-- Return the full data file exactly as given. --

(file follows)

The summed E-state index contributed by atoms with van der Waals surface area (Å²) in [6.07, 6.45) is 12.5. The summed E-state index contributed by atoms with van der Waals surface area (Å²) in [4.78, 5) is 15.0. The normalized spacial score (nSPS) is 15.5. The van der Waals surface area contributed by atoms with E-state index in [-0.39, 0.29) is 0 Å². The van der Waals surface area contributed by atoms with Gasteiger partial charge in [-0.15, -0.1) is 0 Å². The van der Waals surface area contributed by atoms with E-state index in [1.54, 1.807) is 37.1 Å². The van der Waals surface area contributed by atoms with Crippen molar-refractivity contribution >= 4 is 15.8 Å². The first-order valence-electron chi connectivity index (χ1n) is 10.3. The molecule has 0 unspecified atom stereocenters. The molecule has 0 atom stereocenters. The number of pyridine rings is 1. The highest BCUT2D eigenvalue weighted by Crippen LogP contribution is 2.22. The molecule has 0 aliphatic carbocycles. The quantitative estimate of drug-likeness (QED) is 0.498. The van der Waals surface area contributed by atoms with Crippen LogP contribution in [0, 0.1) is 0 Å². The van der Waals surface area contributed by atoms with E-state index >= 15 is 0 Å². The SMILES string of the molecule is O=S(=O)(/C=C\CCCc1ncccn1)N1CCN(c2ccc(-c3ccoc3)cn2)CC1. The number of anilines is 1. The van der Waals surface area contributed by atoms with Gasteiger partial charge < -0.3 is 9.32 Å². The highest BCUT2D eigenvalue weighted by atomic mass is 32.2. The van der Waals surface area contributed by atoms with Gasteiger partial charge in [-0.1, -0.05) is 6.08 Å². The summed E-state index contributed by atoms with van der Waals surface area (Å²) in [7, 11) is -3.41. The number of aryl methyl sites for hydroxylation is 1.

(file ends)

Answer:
The summed E-state index contributed by atoms with van der Waals surface area (Å²) in [6.07, 6.45) is 12.5. The summed E-state index contributed by atoms with van der Waals surface area (Å²) in [4.78, 5) is 15.0. The normalized spacial score (nSPS) is 15.5. The van der Waals surface area contributed by atoms with E-state index in [-0.39, 0.29) is 0 Å². The van der Waals surface area contributed by atoms with Gasteiger partial charge in [-0.15, -0.1) is 0 Å². The van der Waals surface area contributed by atoms with E-state index in [1.54, 1.807) is 37.1 Å². The van der Waals surface area contributed by atoms with Crippen molar-refractivity contribution >= 4 is 15.8 Å². The first-order valence-electron chi connectivity index (χ1n) is 10.3. The molecule has 0 unspecified atom stereocenters. The molecule has 0 atom stereocenters. The number of pyridine rings is 1. The highest BCUT2D eigenvalue weighted by Crippen LogP contribution is 2.22. The molecule has 0 aliphatic carbocycles. The quantitative estimate of drug-likeness (QED) is 0.498. The van der Waals surface area contributed by atoms with Crippen LogP contribution in [0, 0.1) is 0 Å². The van der Waals surface area contributed by atoms with E-state index >= 15 is 0 Å². The SMILES string of the molecule is O=S(=O)(/C=C\CCCc1ncccn1)N1CCN(c2ccc(-c3ccoc3)cn2)CC1. The number of anilines is 1. The van der Waals surface area contributed by atoms with Gasteiger partial charge < -0.3 is 9.32 Å². The highest BCUT2D eigenvalue weighted by atomic mass is 32.2. The van der Waals surface area contributed by atoms with Gasteiger partial charge in [-0.1, -0.05) is 6.08 Å². The summed E-state index contributed by atoms with van der Waals surface area (Å²) in [7, 11) is -3.41. The number of aryl methyl sites for hydroxylation is 1.